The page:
FRBSF Economic Letter
1999-21 | July 2, 1999
Supply Shocks and the Conduct of Monetary Policy
The U.S. economy has performed remarkably well over the last few years. Real output has grown at a pace that is noticeably above average, while inflation has declined somewhat. These–and related–developments have led to an increase in uncertainty about the economy’s long-run growth rate.
In this Letter, I argue that increased uncertainty about the long-run growth rate of the economy means that one should not rely as much on some of the traditional ways of gauging the extent of inflationary pressure in the economy. Specifically, I argue that it may be unwise to rely too heavily on measures such as the “sustainable” rate of output growth or (especially) the level of “potential” output during a period in which the economy appears to have been hit by a positive supply shock of unknown magnitude and duration. A better strategy may be to pay more attention to a measure such as nominal GDP growth.
Generally speaking, the rapid growth of the last few years has surprised economic forecasters; for most of this period, they have been projecting that the economy will slow down. Thus, in December 1997, the consensus Blue Chip forecast called for real GDP to grow at a 2.2% rate over the four quarters of 1998, while actual growth came in at 4.2%. And the 3.8% growth over the previous year was almost twice the 2% growth predicted by the consensus in December 1996. The behavior of inflation has been a surprise as well. Not only did inflation come in lower than expected, but the inflation rate actually declined. For instance, the core CPI (which excludes food and energy prices) rose at a 3.0% rate in 1995 but at a 2.2% rate over the first four months of this year.
This pattern of surprises suggests that the economy is experiencing a positive supply shock. The likely source of such a shock is the technology sector, especially information processing and communications technology. The explosive growth in the use of computers over this decade hardly needs to be remarked upon; computers seem to have transformed everything from trading stocks to designing airplanes. Also commonplace is the observation that this remarkable growth has been accompanied by steadily falling computer prices.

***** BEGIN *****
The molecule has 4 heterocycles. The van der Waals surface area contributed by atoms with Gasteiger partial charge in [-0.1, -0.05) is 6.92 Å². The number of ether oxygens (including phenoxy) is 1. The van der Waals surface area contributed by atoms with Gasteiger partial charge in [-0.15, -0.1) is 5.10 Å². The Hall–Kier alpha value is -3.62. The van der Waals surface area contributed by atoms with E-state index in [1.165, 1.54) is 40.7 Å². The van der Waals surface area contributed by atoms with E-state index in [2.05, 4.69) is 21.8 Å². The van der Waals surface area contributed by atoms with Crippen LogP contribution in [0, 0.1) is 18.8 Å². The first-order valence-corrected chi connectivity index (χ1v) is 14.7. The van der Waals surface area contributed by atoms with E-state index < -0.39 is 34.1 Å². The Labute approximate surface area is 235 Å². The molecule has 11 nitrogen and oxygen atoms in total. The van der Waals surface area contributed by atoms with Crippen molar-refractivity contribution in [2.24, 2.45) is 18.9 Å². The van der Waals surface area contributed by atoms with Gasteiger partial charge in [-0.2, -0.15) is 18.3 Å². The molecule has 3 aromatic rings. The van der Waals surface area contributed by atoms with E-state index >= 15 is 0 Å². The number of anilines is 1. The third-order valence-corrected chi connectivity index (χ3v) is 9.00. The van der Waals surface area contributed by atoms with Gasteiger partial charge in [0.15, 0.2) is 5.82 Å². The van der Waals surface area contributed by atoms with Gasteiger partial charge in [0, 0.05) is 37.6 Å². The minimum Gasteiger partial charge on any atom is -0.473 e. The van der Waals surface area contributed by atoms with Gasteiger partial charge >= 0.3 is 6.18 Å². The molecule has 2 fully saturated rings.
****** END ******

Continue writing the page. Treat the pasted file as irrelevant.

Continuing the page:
It is not unreasonable to expect that the enormous investment that firms have made in information processing technology over this period would have a beneficial impact on the economy’s productivity. Yet until recently, such evidence has been hard to find. For example, until a few years ago, data since the early 1970s looked consistent with a long-term (or trend) productivity growth rate of around 1%. More recently, the growth rate of productivity has picked up. For instance, output per hour in the nonfarm sector has grown by an average of 2.3% per year over the 1996-1998 period.
While there is now more evidence to suggest that the average growth rate of productivity has gone up, it is still hard to tell by how much, or for how long. Much (if not all) of the recent pickup in productivity growth could be temporary; that is, it could be the economy’s usual cyclical response to high demand. Or most of it could be the result of increased use of computers. And even in this case, the resulting boost to productivity growth could be short-lived, or it could be with us for a long time.
Uncertainty about the average (or trend) growth rate of productivity translates into uncertainty about the trend growth rate of output. Uncertainty about trend output, in turn, poses a problem for those who would rely on such measures to determine the appropriate stance of policy. Suppose, for instance, that the trend rate of productivity goes up, perhaps because of the increasing use of computers. The increase in the trend productivity growth rate is unlikely to be noticed at first, however, the higher output growth will be obvious to all. Policymakers who are accustomed to output growth rates from the regime before productivity accelerated could well interpret the faster growth as evidence of excess demand and move to a tighter policy as a result.